I want to emphasize “the writing process” here because of a misconception that’s still far too common: the notion that writing is essentially magic that only some people can perform, as opposed to an evidence-based process just like engineering or cooking. The fact that writing is a process and not a genetic or mystical gift is great news — it means that anyone can learn to write, and therefore anyone can learn to overcome writer’s block.
I’m currently working on guides for both fiction and nonfiction writing processes, but they’re both long and complex pieces that will take some time. For now, I’ll illustrate the problem of writer’s block (and the solution) with a few examples.
Resolving Writer’s Block in Fiction
A client (we’ll call her Emily) once hired me to help her develop her first novel. During our first meeting, I asked her to tell me what challenges she was having. With no hesitation, she said that she suffered from frequent bouts of writer’s block. Emily often spent entire days staring at a blank page, tapping out a few halfhearted sentences and then deleting them. My next question surprised her: I asked her how the story ends. Her answer to that question didn’t surprise me because I hear it all the time: “I don’t know yet, I haven’t gotten there.”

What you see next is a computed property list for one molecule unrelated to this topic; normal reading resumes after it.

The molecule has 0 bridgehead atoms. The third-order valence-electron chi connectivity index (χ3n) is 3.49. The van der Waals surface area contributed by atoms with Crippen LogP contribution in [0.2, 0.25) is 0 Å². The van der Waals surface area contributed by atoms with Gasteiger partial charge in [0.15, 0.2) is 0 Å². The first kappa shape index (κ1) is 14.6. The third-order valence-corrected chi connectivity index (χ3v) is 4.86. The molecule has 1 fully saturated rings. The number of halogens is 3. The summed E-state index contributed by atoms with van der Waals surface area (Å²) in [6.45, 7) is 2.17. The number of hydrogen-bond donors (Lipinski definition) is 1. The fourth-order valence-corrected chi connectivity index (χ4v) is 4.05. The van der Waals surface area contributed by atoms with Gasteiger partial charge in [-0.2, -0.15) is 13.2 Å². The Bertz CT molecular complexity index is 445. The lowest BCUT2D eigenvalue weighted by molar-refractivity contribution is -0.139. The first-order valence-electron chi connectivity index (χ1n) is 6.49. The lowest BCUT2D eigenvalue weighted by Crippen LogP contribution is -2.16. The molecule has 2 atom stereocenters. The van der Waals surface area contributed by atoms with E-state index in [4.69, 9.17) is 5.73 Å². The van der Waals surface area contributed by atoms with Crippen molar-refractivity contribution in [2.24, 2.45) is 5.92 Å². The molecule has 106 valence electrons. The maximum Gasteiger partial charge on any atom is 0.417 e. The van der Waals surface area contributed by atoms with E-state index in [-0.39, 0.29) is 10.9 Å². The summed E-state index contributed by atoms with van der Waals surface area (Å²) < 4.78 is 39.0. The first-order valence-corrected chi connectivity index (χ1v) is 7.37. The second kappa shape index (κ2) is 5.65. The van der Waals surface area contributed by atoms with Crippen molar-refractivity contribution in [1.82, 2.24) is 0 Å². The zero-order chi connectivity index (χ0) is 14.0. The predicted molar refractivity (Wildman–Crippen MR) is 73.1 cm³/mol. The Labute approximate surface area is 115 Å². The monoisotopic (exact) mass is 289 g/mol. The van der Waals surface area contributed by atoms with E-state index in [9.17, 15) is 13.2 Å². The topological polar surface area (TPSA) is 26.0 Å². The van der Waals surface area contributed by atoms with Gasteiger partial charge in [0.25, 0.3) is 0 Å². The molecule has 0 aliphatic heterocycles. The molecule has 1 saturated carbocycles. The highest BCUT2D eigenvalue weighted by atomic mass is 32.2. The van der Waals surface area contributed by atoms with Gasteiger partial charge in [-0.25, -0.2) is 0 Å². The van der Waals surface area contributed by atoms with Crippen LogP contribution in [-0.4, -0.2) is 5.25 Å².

With some rare and niche exceptions, novels are much easier to write and much more enjoyable to read when you write the ending first, before any other part of the manuscript. I don’t mean that your first draft of the ending will appear unchanged in the finished book, just that you need to know all the important details about how the story ends before you can start deciding what happens before then.